To continue the theme of failure, here are three studies that I felt didn't work well enough to become paintings, though each in a different way. While working on the untitled sketch, I realized half-way through that it was bad: too many elements, with too many colors, an incoherent composition, and dull contrasts. I finished it, but didn't even save the photographic studies––hence the untitled––because I knew right away that it was a reject.
I had a long narrow panel in the studio, 20 x 44 inches, that I ordered for another study that I found I didn't like several months after doing it. Two Circles was done for that panel. I was very excited when I first saw the motif: a new machine on a large dairy farm nearby. The strong red and black looked terrific. But later I felt that it was a more complicated design than I wanted. As in the case of Cord and White Circles in a previous post, though the image was quite interesting, it wasn't where I was heading with my work. The study I came up with for that panel is called Archimedes, and is shown in the post "The Long Rectangle: Painting Studies". It seems clear enough in its repeated rhythms to get at the real.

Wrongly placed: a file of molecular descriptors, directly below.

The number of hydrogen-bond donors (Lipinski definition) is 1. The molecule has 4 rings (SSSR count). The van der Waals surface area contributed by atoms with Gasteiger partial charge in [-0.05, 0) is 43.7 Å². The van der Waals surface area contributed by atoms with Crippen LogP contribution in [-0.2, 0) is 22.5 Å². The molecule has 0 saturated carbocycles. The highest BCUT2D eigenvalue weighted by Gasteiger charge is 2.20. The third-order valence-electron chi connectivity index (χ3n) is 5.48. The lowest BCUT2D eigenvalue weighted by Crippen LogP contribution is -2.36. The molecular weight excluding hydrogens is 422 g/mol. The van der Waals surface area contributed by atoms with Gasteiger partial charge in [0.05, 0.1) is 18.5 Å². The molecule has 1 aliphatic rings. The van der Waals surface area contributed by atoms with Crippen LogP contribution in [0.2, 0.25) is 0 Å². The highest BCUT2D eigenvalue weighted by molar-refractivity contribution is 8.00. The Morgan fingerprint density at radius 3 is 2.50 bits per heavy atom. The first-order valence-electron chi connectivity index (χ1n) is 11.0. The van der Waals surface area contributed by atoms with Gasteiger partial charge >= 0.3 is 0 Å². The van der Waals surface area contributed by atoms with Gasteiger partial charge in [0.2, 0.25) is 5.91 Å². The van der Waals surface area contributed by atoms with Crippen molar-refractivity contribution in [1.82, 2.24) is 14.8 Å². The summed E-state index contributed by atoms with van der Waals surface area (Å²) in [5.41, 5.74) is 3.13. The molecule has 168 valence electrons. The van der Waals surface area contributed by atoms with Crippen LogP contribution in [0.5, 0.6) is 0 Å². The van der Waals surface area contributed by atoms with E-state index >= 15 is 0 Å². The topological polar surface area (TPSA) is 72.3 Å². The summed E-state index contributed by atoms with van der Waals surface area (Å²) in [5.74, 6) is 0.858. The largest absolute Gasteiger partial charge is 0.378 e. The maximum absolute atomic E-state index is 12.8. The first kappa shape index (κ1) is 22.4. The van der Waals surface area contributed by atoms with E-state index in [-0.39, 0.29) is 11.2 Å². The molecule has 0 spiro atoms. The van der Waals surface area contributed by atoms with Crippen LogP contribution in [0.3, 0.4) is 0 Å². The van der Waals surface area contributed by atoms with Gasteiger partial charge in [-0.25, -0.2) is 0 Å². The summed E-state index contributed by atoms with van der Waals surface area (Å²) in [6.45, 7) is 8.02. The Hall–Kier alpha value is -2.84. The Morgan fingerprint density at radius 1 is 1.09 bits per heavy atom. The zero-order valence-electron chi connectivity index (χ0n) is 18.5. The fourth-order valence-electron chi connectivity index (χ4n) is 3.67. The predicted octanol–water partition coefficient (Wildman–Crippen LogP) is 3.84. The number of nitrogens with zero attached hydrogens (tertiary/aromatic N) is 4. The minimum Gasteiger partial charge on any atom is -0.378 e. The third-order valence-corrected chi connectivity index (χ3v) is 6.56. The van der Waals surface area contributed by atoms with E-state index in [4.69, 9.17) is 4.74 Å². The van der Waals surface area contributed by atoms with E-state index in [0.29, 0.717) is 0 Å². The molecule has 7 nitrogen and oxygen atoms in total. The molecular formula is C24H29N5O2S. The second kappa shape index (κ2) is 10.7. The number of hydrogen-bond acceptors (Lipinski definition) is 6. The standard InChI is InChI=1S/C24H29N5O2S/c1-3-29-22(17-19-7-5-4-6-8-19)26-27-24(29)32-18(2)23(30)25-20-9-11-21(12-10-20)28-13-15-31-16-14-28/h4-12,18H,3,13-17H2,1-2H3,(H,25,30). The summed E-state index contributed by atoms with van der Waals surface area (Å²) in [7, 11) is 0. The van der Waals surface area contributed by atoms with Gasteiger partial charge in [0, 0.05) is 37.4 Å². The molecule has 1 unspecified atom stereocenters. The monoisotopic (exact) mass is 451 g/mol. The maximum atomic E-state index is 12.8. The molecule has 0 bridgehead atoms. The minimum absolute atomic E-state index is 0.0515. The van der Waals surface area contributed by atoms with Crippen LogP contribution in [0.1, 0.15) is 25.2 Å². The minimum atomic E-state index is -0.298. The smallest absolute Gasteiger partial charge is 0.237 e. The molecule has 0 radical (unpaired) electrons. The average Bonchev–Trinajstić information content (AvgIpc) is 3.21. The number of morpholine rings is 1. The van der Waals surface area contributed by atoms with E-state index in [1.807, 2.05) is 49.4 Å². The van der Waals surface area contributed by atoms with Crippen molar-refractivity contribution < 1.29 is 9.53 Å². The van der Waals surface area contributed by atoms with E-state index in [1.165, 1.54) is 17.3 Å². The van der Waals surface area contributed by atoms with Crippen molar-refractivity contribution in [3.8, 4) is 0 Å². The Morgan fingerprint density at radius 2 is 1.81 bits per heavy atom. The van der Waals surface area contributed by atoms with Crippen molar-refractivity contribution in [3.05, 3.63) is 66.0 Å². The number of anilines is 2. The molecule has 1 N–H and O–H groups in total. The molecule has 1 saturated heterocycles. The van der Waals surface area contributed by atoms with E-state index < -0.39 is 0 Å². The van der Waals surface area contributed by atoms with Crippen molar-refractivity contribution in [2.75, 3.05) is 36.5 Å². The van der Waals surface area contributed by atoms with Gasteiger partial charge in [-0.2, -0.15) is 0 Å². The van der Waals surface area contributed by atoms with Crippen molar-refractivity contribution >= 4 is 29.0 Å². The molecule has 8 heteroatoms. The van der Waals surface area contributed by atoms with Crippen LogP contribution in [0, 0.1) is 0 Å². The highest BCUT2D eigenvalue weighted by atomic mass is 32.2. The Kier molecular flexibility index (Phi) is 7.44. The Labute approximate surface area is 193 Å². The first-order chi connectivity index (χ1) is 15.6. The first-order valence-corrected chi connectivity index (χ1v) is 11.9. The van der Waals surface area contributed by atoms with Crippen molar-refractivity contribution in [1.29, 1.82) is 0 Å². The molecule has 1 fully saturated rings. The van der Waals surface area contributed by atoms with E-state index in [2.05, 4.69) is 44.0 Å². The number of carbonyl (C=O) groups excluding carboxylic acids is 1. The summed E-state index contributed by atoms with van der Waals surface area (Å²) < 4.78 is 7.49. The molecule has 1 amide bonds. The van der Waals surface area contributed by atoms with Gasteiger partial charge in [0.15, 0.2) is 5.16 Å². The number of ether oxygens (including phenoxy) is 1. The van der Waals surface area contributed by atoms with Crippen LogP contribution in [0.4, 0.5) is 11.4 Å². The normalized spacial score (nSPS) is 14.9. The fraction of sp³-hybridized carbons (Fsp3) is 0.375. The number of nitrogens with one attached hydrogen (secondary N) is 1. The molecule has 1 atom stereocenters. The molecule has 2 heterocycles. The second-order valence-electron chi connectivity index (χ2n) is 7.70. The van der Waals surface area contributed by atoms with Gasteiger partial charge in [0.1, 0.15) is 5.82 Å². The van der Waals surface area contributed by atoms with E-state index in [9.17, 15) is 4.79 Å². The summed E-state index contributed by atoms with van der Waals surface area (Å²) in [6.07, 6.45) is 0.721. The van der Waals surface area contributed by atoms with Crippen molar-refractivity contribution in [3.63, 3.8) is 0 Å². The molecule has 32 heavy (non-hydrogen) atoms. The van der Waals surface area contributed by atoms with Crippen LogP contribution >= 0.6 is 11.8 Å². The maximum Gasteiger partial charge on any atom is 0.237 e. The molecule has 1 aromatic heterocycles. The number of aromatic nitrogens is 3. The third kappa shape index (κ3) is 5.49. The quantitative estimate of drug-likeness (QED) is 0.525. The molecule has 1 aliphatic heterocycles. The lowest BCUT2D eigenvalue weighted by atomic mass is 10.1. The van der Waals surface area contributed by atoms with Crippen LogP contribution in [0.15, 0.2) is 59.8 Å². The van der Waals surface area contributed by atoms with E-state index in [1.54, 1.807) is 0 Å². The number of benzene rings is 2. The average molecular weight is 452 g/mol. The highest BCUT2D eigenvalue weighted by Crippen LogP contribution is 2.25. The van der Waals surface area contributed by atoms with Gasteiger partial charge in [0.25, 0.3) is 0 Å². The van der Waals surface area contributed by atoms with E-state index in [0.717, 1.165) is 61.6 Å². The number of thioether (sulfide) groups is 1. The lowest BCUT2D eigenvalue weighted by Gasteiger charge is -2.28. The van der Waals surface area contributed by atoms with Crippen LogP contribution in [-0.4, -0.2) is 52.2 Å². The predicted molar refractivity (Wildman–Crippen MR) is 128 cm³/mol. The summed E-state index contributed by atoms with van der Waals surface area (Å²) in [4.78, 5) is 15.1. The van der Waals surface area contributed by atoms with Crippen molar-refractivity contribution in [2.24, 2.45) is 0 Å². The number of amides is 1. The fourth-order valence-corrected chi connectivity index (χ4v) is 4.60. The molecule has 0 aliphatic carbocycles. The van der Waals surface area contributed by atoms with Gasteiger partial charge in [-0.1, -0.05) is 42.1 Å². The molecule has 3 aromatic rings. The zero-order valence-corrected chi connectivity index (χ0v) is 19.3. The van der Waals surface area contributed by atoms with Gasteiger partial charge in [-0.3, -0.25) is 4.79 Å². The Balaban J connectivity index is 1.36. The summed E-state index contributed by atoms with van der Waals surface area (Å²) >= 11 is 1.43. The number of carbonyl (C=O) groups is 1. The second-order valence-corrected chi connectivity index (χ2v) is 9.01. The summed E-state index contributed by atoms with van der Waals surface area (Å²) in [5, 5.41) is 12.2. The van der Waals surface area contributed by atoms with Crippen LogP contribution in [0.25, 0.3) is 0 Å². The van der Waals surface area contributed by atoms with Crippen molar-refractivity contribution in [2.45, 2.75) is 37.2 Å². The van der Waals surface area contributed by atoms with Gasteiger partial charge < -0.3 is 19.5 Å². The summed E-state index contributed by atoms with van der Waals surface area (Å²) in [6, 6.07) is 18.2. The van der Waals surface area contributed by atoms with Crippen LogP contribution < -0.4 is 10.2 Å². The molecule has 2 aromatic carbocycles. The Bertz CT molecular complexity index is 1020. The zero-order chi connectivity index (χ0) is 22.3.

White Towers has yet another story. I felt from the beginning that this image was a bit too metaphoric or misleading, too much leaning towards an architectural interpretation, as though we were looking at houses on a Grecian island instead of plastic. This bothered me, but I went ahead and started the painting, and here I'm going to admit to crass commercial motivations: paintings of mine that are white, yellow or blue tend to sell. Extremely annoying but true. But then my connection with my NY gallery was severed; I didn't need to please them, and I felt free. My first act of liberation was to wipe off the White Towers panels, going back to the blank white of the gesso ground.